Best Bread Knives of 2019

A bread knife excels at slicing artisan and other styles of homemade bread. Our shopping guide is here to help you find the best bread knife to add to your cooking utensil arsenal.

Shopping Guide for the Best Bread Knives

When shopping for a new bread knife, there are two schools of thought. Some experts recommend investing in a high-end bread knife made of forged, high-carbon steel. This is the knife pro bakers love for its heavy-duty performance and long-lasting edge. Other experts advocate for buying a less-expensive, stamped bread knife made of stainless steel. After all, most bread knives have a somewhat limited shelf life and are difficult to resharpen.

At BestReviews, we understand that different home cooks have different needs. The bread knives on our shortlist are all excellent products that most certainly would cut the mustard—or in this case, the bread. Here are some things to consider when shopping for a new bread knife.

Benefits of Bread Knives

A bread knife truly excels at slicing artisan and other styles of homemade bread. The serrated blade bites through the tough outer crust but does not pinch or bind the softer internal layer. A smooth-bladed knife requires too much force to break through the crust, and it could crush the loaf in the process.

We know bread knives are terrific for slicing bread, but the perks don't end there. Consider the other benefits.

More Fresh Bread
With a bread knife on hand, it's no problem to pick up a loaf of bakery bread or whip up some loaves of traditional white bread at home. You've got the means to slice it, so why not enjoy the delicious aroma, soft texture, and unbeatable taste of freshly baked bread? Presliced bags of sandwich bread simply cannot compare.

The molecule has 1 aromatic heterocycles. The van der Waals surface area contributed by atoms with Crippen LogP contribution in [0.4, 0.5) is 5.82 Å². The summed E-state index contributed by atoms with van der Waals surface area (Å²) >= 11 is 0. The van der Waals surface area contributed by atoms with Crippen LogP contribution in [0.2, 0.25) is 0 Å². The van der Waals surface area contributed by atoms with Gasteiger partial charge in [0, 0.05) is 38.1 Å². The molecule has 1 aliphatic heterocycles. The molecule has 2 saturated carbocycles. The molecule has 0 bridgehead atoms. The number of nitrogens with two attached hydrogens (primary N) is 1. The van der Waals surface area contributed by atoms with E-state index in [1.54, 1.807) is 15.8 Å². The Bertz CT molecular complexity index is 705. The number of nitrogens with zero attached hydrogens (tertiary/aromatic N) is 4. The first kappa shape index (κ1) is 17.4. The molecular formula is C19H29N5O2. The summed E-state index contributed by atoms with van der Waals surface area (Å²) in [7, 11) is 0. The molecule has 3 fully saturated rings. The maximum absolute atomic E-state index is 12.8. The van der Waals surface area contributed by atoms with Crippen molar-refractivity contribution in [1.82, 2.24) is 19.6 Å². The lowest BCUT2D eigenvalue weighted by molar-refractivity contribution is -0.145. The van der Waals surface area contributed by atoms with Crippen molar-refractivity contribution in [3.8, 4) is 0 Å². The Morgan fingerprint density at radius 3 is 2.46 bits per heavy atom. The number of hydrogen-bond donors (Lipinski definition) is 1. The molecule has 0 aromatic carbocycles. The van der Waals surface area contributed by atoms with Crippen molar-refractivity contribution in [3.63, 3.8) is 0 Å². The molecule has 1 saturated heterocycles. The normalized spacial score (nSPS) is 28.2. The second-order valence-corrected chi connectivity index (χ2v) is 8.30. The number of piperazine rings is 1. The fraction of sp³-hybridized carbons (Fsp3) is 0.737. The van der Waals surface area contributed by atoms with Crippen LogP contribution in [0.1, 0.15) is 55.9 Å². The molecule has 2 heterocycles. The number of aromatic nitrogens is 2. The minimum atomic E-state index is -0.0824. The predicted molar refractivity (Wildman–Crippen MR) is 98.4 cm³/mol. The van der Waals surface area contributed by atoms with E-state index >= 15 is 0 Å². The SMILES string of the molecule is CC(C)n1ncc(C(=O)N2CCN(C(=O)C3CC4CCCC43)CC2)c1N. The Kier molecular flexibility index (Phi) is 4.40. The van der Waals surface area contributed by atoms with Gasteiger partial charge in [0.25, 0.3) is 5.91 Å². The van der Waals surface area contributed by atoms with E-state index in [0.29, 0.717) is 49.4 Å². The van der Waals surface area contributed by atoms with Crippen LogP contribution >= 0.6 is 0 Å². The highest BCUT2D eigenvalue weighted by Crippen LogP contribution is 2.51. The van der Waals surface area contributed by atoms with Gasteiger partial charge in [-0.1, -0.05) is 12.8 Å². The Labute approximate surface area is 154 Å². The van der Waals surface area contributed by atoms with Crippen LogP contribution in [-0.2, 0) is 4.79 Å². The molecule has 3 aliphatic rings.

More Homemade Sweet Breads and Cakes
A bread knife easily slices through your mom's pumpkin bread and banana cake recipes. With the right tools in your kitchen drawer, you'll be inspired to forgo the prepackaged, preservative-laden snacks in favor of homemade sweet breads and cakes made with fresh, natural ingredients.

Easy Meat Slicing and Carving
The extremely sharp serrated blade and long length of a bread knife make it ideal for carving fibrous meats, particularly large roasts and presentation hams. Many traditional carving knives have smaller serrations or no serrations at all. A bread knife cuts much better against the grain of the meat.

Fruit and Vegetable Prep
Several fruits and vegetables share a similarity with homemade bread: They have a tough outer layer and a soft inner layer. For this reason, a bread knife is great for cutting certain types of produce, particularly melons, pineapples, and tomatoes. For instance, you can easily slice a bread knife through a watermelon rind without mashing its interior.

Overall Kitchen Utility
Other popular uses for bread knives include the efficient removal of butcher's twine from a finished roast, the removal of thick packaging from foods, and slicing through frozen meats.


Wooden Cutting Boards Work Best with Bread Knives

Ideally, a bread knife should be used on a wooden cutting board. Plastic or marble cutting boards can dull a serrated blade quickly.

Bread Knife Features

Knife Material